Hepatitis C is a liver disease caused by the hepatitis C virus. Many of the people who get infected with hepatitis C virus experience some symptoms for a short time and then recover. This form of infection is called acute hepatitis C. On the other hand; many patients develop long-term or chronic hepatitis C. According to WHO around 130–150 million people globally have chronic hepatitis C infection. A significant number of patients with chronic condition develops liver cirrhosis or liver cancer. Approximately 700000 people die each year from hepatitis C-related liver diseases.

Modes of Transmission:

Hepatitis C virus transmits from one person to another in the following ways:

  • By sharing of infected needles, injections and razors.
  • By having penetrative intercourse with an infected person.
  • By using inadequately sterilized medical equipment.
  • By getting blood or blood product transfusion which were collected from an infected donor.
  • From infected pregnant mother to the unborn child.
  • Hepatitis C is not spread by sharing food, kissing, hugging, or by breastfeeding.


The incubation period for hepatitis C is 2 weeks to 6 months. Following initial infection, approximately 80% of people do not exhibit any symptoms. Those who are acutely symptomatic may exhibit fever, fatigue, decreased appetite, nausea, vomiting, abdominal pain, dark urine, grey-coloured feces, joint pain and jaundice (yellowing of the skin and the whites of the eyes).

Management and treatment:

  • Regular laboratory monitoring is recommended in the setting of acute hepatitis C virus (HCV) infection. Monitoring is recommended every 4 weeks to 8 weeks and can exceed for 6 months to 12 months to determine whether the treatment is working or not.
  • Medical counseling is done for patients with acute HCV infection. The patients are educated about avoiding liver damaging drugs like paracetamol and alcohol and having safe sex practice so that they do not infect their partners.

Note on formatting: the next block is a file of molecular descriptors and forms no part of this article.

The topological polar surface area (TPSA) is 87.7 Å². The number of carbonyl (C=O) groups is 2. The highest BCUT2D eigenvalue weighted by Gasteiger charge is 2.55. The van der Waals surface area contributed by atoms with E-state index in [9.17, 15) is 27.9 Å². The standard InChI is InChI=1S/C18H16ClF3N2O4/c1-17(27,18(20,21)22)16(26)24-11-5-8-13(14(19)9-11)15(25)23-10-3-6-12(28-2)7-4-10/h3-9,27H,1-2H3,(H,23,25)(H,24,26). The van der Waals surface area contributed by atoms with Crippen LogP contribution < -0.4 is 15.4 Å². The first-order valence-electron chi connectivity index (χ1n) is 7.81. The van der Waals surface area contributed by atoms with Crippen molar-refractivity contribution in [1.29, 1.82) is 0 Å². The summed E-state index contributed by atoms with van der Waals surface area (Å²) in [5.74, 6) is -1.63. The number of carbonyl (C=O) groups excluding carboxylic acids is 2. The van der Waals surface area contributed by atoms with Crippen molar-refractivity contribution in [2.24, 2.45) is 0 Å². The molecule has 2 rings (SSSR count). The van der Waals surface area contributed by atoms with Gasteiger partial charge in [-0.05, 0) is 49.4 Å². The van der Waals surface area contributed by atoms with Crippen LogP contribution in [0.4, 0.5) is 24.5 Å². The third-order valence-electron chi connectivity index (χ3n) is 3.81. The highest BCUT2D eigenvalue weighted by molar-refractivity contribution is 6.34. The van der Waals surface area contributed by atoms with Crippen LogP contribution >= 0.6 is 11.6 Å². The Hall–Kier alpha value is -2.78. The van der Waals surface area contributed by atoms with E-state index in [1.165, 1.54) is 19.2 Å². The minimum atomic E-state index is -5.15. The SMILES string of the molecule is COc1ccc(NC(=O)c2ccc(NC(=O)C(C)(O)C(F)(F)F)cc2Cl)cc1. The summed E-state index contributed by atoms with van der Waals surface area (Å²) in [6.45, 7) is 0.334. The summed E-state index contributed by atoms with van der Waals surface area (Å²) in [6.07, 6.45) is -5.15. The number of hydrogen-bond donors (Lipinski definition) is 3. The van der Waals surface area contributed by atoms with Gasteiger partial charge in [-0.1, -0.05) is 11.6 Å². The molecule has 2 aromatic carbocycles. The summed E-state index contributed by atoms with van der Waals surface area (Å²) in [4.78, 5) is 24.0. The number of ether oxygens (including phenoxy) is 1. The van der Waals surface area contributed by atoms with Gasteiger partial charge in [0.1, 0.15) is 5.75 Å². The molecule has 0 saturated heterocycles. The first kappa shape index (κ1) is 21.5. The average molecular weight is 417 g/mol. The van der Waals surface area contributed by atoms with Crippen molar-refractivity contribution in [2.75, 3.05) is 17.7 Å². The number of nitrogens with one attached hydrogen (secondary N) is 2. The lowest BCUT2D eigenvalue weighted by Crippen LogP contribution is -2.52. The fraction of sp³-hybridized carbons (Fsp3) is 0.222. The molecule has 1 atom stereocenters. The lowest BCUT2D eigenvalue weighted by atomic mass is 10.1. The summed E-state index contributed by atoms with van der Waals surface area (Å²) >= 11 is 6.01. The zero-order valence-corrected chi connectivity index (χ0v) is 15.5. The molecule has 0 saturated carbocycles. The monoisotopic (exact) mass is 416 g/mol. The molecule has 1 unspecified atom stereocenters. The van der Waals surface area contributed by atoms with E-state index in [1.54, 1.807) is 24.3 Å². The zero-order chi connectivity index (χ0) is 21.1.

• An addiction medicine specialist is recommended for patients who are drug addicts and are suffering from acute HCV infection due to sharing injections and syringes.
  • Liver biopsy is suggested for the patients with chronic hepatitis to rule out any presence of extensive liver damage or liver cancer. However, a pretreatment liver biopsy is not mandatory.
  • Dr. Dilip Wilson, Apollo Family Physician, Apollo clinic Sarjapur, Bengaluru advises that the patients with normal liver enzyme levels in the blood (which is suggestive of normal liver function) and minimal damage noted on liver biopsy can elect to avoid treatment until more effective and less toxic medications become available, whereas patients with more advanced liver injury are recommended to initiate treatment sooner.
  • Various medicines are used to treat HCV which includes Pegylated interferon (Peg-IFN), ribavirin, Sovaldi (sofosbuvir), Incivek (telaprevir), Olysio (simeprevir), Victrelis (boceprevir) and Harvoni (ledipasvir/sofosbuvir). Outcomes with the medicine treatment depend on the extend of liver damage and the severity of the infection.

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